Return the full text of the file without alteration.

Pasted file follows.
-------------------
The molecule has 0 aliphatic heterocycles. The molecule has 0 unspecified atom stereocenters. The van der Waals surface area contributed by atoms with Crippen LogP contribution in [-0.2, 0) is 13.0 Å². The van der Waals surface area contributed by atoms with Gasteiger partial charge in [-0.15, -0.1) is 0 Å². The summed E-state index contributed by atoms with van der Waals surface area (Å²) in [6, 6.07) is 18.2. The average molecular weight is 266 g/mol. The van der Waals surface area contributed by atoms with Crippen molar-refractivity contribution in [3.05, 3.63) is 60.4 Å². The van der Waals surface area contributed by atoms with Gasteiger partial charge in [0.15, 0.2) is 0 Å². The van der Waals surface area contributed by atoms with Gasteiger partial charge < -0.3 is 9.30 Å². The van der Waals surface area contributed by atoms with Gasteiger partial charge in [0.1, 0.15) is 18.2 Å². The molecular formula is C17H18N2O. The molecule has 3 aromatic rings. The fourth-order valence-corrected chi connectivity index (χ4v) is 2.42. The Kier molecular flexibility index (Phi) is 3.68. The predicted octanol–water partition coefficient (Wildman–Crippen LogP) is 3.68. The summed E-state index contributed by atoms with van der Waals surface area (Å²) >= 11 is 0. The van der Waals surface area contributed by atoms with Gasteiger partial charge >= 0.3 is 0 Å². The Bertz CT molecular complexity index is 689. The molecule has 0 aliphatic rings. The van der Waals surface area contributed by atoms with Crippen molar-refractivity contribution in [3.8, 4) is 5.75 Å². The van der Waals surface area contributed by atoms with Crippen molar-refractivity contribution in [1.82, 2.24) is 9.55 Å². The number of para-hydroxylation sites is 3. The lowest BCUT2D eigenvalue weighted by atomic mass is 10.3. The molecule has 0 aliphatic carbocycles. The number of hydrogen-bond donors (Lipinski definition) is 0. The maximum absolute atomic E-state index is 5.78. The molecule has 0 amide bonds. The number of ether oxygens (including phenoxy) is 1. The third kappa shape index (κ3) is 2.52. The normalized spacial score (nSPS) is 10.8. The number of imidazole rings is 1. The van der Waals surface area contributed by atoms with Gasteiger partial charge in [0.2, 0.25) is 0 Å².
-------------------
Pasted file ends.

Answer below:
The molecule has 0 aliphatic heterocycles. The molecule has 0 unspecified atom stereocenters. The van der Waals surface area contributed by atoms with Crippen LogP contribution in [-0.2, 0) is 13.0 Å². The van der Waals surface area contributed by atoms with Gasteiger partial charge in [-0.15, -0.1) is 0 Å². The summed E-state index contributed by atoms with van der Waals surface area (Å²) in [6, 6.07) is 18.2. The average molecular weight is 266 g/mol. The van der Waals surface area contributed by atoms with Crippen molar-refractivity contribution in [3.05, 3.63) is 60.4 Å². The van der Waals surface area contributed by atoms with Gasteiger partial charge in [0.15, 0.2) is 0 Å². The van der Waals surface area contributed by atoms with Gasteiger partial charge < -0.3 is 9.30 Å². The van der Waals surface area contributed by atoms with Gasteiger partial charge in [0.1, 0.15) is 18.2 Å². The molecular formula is C17H18N2O. The molecule has 3 aromatic rings. The fourth-order valence-corrected chi connectivity index (χ4v) is 2.42. The Kier molecular flexibility index (Phi) is 3.68. The predicted octanol–water partition coefficient (Wildman–Crippen LogP) is 3.68. The summed E-state index contributed by atoms with van der Waals surface area (Å²) >= 11 is 0. The van der Waals surface area contributed by atoms with Gasteiger partial charge >= 0.3 is 0 Å². The Bertz CT molecular complexity index is 689. The molecule has 0 aliphatic rings. The van der Waals surface area contributed by atoms with Crippen molar-refractivity contribution in [3.8, 4) is 5.75 Å². The van der Waals surface area contributed by atoms with Crippen molar-refractivity contribution in [1.82, 2.24) is 9.55 Å². The number of para-hydroxylation sites is 3. The lowest BCUT2D eigenvalue weighted by atomic mass is 10.3. The molecule has 0 aliphatic carbocycles. The number of hydrogen-bond donors (Lipinski definition) is 0. The maximum absolute atomic E-state index is 5.78. The molecule has 0 amide bonds. The number of ether oxygens (including phenoxy) is 1. The third kappa shape index (κ3) is 2.52. The normalized spacial score (nSPS) is 10.8. The number of imidazole rings is 1. The van der Waals surface area contributed by atoms with Gasteiger partial charge in [0.2, 0.25) is 0 Å².